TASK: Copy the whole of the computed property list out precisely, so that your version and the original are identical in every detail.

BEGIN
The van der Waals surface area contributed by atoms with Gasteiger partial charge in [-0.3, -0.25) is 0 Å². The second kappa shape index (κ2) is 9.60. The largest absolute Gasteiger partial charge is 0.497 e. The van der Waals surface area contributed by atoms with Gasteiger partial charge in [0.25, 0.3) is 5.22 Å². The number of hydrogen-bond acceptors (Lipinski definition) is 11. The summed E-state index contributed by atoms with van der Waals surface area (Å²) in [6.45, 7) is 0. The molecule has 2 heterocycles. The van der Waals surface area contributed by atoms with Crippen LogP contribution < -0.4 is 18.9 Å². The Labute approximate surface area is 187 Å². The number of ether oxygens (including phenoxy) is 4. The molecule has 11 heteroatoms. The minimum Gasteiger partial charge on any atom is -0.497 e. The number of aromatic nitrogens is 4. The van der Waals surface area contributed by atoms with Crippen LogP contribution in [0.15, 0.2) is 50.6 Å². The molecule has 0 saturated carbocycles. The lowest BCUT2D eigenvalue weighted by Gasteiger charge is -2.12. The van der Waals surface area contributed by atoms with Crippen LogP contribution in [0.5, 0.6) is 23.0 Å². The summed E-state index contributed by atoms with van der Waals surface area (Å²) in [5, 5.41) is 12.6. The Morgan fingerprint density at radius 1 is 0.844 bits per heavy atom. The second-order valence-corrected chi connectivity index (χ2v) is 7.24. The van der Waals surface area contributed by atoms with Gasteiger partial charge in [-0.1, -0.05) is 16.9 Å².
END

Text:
The van der Waals surface area contributed by atoms with Gasteiger partial charge in [-0.3, -0.25) is 0 Å². The second kappa shape index (κ2) is 9.60. The largest absolute Gasteiger partial charge is 0.497 e. The van der Waals surface area contributed by atoms with Gasteiger partial charge in [0.25, 0.3) is 5.22 Å². The number of hydrogen-bond acceptors (Lipinski definition) is 11. The summed E-state index contributed by atoms with van der Waals surface area (Å²) in [6.45, 7) is 0. The molecule has 2 heterocycles. The van der Waals surface area contributed by atoms with Crippen LogP contribution < -0.4 is 18.9 Å². The Labute approximate surface area is 187 Å². The number of ether oxygens (including phenoxy) is 4. The molecule has 11 heteroatoms. The minimum Gasteiger partial charge on any atom is -0.497 e. The number of aromatic nitrogens is 4. The van der Waals surface area contributed by atoms with Crippen LogP contribution in [0.15, 0.2) is 50.6 Å². The molecule has 0 saturated carbocycles. The lowest BCUT2D eigenvalue weighted by Gasteiger charge is -2.12. The van der Waals surface area contributed by atoms with Crippen LogP contribution in [0.5, 0.6) is 23.0 Å². The summed E-state index contributed by atoms with van der Waals surface area (Å²) in [5, 5.41) is 12.6. The Morgan fingerprint density at radius 1 is 0.844 bits per heavy atom. The second-order valence-corrected chi connectivity index (χ2v) is 7.24. The van der Waals surface area contributed by atoms with Gasteiger partial charge in [-0.1, -0.05) is 16.9 Å².